Officials question stadium feasibility as two cities court Suns

April 17, 2012|By C.J. LOVELACE |
  • This March 12 file photo shows the site of a proposed new stadium in downtown Hagerstown north of West Baltimore Street and east of Summit Avenue.
This March 12 file photo shows the site of a proposed new stadium in downtown Hagerstown north of West Baltimore Street and east of Summit Avenue.

HAGERSTOWN — It’s no secret that Hagerstown Suns majority owner Bruce Quinn has been considering moving the team to Winchester, Va., where the idea of a stadium in a new location has been gaining momentum.

However, the release last week of Ripken Design’s feasibility study for a new multiuse sports and events center in downtown Hagerstown is setting up an interesting scenario for Quinn.

City and Washington County elected officials were joined Tuesday afternoon by members of the state legislative delegation to review the study and talk about constructing the proposed $30 million downtown facility near the intersection of East Baltimore Street and Summit Avenue.

Quinn, who was present at the meeting, insisted that it’s not a race or a bidding war between the two cities to put together a package that would best suit the Single-A affiliate of the Washington Nationals.

“Is it a race? No. It’s not a race,” Quinn said. “Until this point, we’ve only had one opportunity, and it’s been in Winchester. So it looks like we’re gaining momentum here in Hagerstown.

“The (state) comptroller came out. The mayor’s doing a nice job of keeping this moving forward,”  he said. “The city and county are both involved now, and Ripken (Design’s) report was what everybody was waiting for.”

State Sen. Christopher B. Shank, and Dels. John P. Donoghue and Andrew A. Serafini attended the meeting, which was open to the public, to hear an overview of the study from Ripken representatives inside the packed council chambers at Hagerstown City Hall.

The general consensus after the presentation was that the study was comprehensive and well-done, but several officials still questioned how it would be paid for, and whether Ripken officials considered alternative sites and traffic in the downtown area.

The state would be responsible for one-third of the funding while the city, county, Suns and the private sector would make up for the other two-thirds, according to the study.

Ripken Project Manager Dan Taylor — who assured officials the consultant has nothing to gain if Hagerstown went through with the project — said it would pay for itself in less than 10 years and transform a parking lot into a destination that would foster new development for the city’s struggling downtown.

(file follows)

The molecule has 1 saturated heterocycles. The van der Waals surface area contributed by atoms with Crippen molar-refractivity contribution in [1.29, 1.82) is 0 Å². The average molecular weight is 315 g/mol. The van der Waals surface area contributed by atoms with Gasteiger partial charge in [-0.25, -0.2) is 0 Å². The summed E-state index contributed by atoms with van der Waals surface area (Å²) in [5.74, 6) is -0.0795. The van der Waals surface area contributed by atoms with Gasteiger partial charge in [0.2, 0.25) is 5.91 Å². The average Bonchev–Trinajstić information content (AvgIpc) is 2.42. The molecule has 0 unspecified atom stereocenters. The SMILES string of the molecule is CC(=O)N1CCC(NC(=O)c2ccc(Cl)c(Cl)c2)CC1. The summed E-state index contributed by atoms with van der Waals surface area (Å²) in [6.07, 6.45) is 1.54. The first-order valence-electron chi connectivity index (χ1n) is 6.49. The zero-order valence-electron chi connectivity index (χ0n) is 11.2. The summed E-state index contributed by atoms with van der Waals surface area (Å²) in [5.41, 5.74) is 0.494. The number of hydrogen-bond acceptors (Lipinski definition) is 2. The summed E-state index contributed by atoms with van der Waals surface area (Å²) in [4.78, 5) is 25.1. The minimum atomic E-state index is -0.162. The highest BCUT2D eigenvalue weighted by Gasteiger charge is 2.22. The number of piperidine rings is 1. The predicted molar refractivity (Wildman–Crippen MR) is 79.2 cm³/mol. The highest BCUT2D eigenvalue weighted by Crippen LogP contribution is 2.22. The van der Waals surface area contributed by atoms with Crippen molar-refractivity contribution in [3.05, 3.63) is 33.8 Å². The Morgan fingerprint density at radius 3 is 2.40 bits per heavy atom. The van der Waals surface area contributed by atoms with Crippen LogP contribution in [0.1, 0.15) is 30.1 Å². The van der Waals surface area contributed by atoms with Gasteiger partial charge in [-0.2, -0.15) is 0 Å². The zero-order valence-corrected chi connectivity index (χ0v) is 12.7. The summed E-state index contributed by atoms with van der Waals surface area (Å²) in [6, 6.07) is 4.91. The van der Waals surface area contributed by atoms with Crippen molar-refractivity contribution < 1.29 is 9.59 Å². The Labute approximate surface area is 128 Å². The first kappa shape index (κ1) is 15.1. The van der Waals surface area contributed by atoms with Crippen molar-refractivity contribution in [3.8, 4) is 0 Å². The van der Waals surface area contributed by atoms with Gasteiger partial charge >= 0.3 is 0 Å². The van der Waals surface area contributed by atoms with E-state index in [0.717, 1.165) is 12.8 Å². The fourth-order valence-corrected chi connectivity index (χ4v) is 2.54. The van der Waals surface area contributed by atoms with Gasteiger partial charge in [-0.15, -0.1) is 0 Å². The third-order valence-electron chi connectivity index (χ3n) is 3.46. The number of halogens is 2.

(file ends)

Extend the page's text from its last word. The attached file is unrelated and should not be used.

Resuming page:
But Serafini raised an important issue if the state officials are going to get the Maryland Stadium Authority to foot its share of the bill.

“Arguments are being made that it’s a benefit to everybody in the community economically, and that’s fine,” he said. “But it’s interesting that it was very consistent in all the other stadiums — there was definitely one-third private money that came to it.”

So far, the Suns would be responsible for $300,000 in annual rent to play at the facility, the study said. But little other private support has become known for the project.

If more private funding doesn’t surface, it leaves the taxpayers on the hook for more of the bill than other projects approved by the stadium authority because city and county funds likely would be needed to fill the void, Serafini said.

Quinn said he likes the project and hopes to get something in writing in time to satisfy the team’s needs in acquiring a new player development contract to remain affiliated with the Nationals and stay in Hagerstown.

But Winchester is definitely still on his radar.

“Winchester also offers a tremendous opportunity down there, so it’s going to become more of a timing issue for us and our future plans for our business, and for the Nationals,” Quinn said.

Timing might become the biggest issue because the Maryland General Assembly just finished up its latest 90-day session and likely won’t reconvene for almost nine months, Serafini said.

“We can’t get any kind of commitments until probably at the earliest next January,” he said. “They’ll be verbal (approvals) and maybes, but nothing will be firm and in writing until almost a year from now.

“As far as the contingencies of the state coming in for a third, and what they can help in the commitment, that’s going to be tough.  Timing is going to be difficult for us.”

No public comment was taken because the meeting was meant to inform elected officials and give them a chance to ask questions of the private consultants.

City and county officials hope the public will take some time to review the study, which can be found online at the city’s website, before they meet again May 1 to further discuss the funding options.

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